42 pages 1 hour read

Ian Buruma

Murder in Amsterdam: Liberal Europe, Islam, and the Limits of Tolerance

Nonfiction | Book | Adult | Published in 2006

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Essay Topics


During Murder in Amsterdam, Buruma returns many times to the principles of the European Enlightenment, namely discourse, tolerance, and freedom of speech and debate to be handled in a non-violent, non-confrontational matter. However, as war is widely considered what Carl von Clausewitz calls “diplomacy by other means,” at what point might violence be justified in the handling of political disagreement?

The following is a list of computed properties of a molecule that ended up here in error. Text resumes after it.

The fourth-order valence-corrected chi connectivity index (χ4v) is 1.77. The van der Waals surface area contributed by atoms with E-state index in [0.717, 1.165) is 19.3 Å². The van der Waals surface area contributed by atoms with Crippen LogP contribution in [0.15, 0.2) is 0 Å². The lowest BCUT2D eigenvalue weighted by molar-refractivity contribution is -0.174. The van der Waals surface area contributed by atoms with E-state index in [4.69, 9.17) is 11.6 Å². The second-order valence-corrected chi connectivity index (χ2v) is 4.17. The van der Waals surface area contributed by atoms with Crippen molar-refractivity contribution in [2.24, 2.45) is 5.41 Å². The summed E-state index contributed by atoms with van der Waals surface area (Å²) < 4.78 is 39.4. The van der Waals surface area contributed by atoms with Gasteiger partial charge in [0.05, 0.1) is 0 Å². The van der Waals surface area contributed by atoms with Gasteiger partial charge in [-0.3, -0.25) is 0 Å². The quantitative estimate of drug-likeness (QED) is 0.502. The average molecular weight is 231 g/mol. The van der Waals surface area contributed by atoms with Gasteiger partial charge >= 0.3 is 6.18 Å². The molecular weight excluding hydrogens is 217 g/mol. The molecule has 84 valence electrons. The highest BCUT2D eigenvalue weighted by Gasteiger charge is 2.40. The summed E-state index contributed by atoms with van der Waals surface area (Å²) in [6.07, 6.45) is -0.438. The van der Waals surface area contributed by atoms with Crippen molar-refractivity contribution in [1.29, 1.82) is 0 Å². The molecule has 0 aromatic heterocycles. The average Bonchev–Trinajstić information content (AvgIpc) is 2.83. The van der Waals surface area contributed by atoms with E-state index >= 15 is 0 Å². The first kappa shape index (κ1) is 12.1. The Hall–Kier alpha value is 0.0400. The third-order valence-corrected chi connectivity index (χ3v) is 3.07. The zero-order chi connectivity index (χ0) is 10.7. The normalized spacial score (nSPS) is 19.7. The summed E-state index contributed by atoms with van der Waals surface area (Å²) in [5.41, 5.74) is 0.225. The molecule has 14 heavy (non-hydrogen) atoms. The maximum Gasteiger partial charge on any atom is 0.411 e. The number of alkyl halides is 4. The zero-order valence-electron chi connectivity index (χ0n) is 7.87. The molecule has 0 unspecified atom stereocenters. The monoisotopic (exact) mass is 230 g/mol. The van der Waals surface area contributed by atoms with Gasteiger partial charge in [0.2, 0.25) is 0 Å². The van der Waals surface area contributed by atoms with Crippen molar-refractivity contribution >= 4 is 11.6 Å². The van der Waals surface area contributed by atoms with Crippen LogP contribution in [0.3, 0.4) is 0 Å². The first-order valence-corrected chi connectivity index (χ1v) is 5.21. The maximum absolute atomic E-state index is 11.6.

Throughout Murder in Amsterdam, Buruma alludes directly to the German Occupation of the Netherlands during World War II and the treatment of Dutch Jews. How does this historical guilt hang over and influence modern-day Dutch politics and society?


Freedom of speech is considered to be a basic right for those living in modern Western liberal democracies. However, in recent years, the rise of politically correct culture has often served to demonize those who speak out too harshly against perceived minority groups. In what ways, if at all, is it possible to balance one’s right to free speech with the need to not offend minority groups whose beliefs and culture might be different from that of the majority?